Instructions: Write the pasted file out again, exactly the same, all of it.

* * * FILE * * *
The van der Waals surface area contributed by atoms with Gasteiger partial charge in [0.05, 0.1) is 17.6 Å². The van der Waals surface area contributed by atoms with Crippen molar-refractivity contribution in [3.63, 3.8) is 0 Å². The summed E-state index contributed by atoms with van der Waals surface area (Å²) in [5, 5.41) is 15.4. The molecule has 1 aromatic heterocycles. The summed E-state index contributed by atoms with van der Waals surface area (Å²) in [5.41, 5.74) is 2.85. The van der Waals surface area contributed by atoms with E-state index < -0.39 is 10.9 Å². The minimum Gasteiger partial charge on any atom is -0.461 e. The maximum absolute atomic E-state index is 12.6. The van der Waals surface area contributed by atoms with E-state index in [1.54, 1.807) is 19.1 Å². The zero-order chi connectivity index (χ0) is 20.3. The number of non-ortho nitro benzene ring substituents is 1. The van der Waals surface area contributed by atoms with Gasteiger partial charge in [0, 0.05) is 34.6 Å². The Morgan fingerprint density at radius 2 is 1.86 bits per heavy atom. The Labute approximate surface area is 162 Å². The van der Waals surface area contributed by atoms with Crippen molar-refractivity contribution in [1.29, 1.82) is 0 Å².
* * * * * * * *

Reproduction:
The van der Waals surface area contributed by atoms with Gasteiger partial charge in [0.05, 0.1) is 17.6 Å². The van der Waals surface area contributed by atoms with Crippen molar-refractivity contribution in [3.63, 3.8) is 0 Å². The summed E-state index contributed by atoms with van der Waals surface area (Å²) in [5, 5.41) is 15.4. The molecule has 1 aromatic heterocycles. The summed E-state index contributed by atoms with van der Waals surface area (Å²) in [5.41, 5.74) is 2.85. The van der Waals surface area contributed by atoms with E-state index < -0.39 is 10.9 Å². The minimum Gasteiger partial charge on any atom is -0.461 e. The maximum absolute atomic E-state index is 12.6. The van der Waals surface area contributed by atoms with E-state index in [1.54, 1.807) is 19.1 Å². The zero-order chi connectivity index (χ0) is 20.3. The number of non-ortho nitro benzene ring substituents is 1. The van der Waals surface area contributed by atoms with Gasteiger partial charge in [0, 0.05) is 34.6 Å². The Morgan fingerprint density at radius 2 is 1.86 bits per heavy atom. The Labute approximate surface area is 162 Å². The van der Waals surface area contributed by atoms with Crippen molar-refractivity contribution in [1.29, 1.82) is 0 Å².